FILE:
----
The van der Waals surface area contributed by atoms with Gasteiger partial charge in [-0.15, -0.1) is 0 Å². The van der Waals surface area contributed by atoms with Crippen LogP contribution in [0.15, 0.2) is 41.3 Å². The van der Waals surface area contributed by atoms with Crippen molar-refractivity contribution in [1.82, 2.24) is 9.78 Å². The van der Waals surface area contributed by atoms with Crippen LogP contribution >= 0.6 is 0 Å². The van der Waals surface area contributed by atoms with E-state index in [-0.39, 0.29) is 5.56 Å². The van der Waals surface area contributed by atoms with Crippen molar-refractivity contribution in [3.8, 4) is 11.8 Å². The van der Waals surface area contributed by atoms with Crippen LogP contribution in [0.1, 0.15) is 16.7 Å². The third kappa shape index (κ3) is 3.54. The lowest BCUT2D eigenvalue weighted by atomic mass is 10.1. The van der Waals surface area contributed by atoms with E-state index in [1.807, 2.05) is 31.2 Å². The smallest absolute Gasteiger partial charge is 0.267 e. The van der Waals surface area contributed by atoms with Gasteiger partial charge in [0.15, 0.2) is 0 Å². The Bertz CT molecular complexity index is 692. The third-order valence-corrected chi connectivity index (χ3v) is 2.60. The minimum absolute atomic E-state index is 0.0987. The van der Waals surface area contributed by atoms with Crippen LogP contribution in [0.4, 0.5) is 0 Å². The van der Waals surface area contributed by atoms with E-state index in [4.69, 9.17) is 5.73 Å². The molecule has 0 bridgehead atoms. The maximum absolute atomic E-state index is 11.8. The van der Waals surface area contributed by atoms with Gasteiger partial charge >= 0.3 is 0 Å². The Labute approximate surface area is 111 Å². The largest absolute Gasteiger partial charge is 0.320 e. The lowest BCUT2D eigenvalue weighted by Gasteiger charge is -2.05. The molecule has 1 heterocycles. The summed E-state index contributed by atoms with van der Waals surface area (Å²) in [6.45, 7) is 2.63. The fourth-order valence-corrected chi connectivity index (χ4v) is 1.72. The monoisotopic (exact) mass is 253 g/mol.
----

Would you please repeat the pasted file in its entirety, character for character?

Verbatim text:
The van der Waals surface area contributed by atoms with Gasteiger partial charge in [-0.15, -0.1) is 0 Å². The van der Waals surface area contributed by atoms with Crippen LogP contribution in [0.15, 0.2) is 41.3 Å². The van der Waals surface area contributed by atoms with Crippen molar-refractivity contribution in [1.82, 2.24) is 9.78 Å². The van der Waals surface area contributed by atoms with Crippen LogP contribution >= 0.6 is 0 Å². The van der Waals surface area contributed by atoms with E-state index in [-0.39, 0.29) is 5.56 Å². The van der Waals surface area contributed by atoms with Crippen molar-refractivity contribution in [3.8, 4) is 11.8 Å². The van der Waals surface area contributed by atoms with Crippen LogP contribution in [0.1, 0.15) is 16.7 Å². The third kappa shape index (κ3) is 3.54. The lowest BCUT2D eigenvalue weighted by atomic mass is 10.1. The van der Waals surface area contributed by atoms with E-state index in [1.807, 2.05) is 31.2 Å². The smallest absolute Gasteiger partial charge is 0.267 e. The van der Waals surface area contributed by atoms with Gasteiger partial charge in [0.15, 0.2) is 0 Å². The Bertz CT molecular complexity index is 692. The third-order valence-corrected chi connectivity index (χ3v) is 2.60. The minimum absolute atomic E-state index is 0.0987. The van der Waals surface area contributed by atoms with Crippen LogP contribution in [0.4, 0.5) is 0 Å². The van der Waals surface area contributed by atoms with E-state index in [4.69, 9.17) is 5.73 Å². The molecule has 0 bridgehead atoms. The maximum absolute atomic E-state index is 11.8. The van der Waals surface area contributed by atoms with Gasteiger partial charge >= 0.3 is 0 Å². The Labute approximate surface area is 111 Å². The largest absolute Gasteiger partial charge is 0.320 e. The lowest BCUT2D eigenvalue weighted by Gasteiger charge is -2.05. The molecule has 1 heterocycles. The summed E-state index contributed by atoms with van der Waals surface area (Å²) in [6.45, 7) is 2.63. The fourth-order valence-corrected chi connectivity index (χ4v) is 1.72. The monoisotopic (exact) mass is 253 g/mol.